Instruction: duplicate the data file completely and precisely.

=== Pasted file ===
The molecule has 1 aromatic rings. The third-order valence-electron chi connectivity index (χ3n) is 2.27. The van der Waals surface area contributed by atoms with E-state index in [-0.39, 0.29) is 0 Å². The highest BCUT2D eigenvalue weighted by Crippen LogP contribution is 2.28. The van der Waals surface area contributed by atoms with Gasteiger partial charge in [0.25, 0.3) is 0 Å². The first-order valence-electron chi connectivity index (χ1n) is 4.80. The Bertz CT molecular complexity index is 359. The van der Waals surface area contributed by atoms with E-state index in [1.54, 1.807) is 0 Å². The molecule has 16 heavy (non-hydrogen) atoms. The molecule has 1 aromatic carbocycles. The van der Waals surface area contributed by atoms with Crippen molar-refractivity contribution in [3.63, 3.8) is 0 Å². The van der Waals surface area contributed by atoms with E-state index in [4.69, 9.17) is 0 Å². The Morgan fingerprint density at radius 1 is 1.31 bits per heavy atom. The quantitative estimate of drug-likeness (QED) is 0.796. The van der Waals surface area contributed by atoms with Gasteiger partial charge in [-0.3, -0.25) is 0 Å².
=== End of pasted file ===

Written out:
The molecule has 1 aromatic rings. The third-order valence-electron chi connectivity index (χ3n) is 2.27. The van der Waals surface area contributed by atoms with E-state index in [-0.39, 0.29) is 0 Å². The highest BCUT2D eigenvalue weighted by Crippen LogP contribution is 2.28. The van der Waals surface area contributed by atoms with Gasteiger partial charge in [0.25, 0.3) is 0 Å². The first-order valence-electron chi connectivity index (χ1n) is 4.80. The Bertz CT molecular complexity index is 359. The van der Waals surface area contributed by atoms with E-state index in [1.54, 1.807) is 0 Å². The molecule has 16 heavy (non-hydrogen) atoms. The molecule has 1 aromatic carbocycles. The van der Waals surface area contributed by atoms with Crippen molar-refractivity contribution in [3.63, 3.8) is 0 Å². The van der Waals surface area contributed by atoms with E-state index in [4.69, 9.17) is 0 Å². The Morgan fingerprint density at radius 1 is 1.31 bits per heavy atom. The quantitative estimate of drug-likeness (QED) is 0.796. The van der Waals surface area contributed by atoms with Gasteiger partial charge in [-0.3, -0.25) is 0 Å².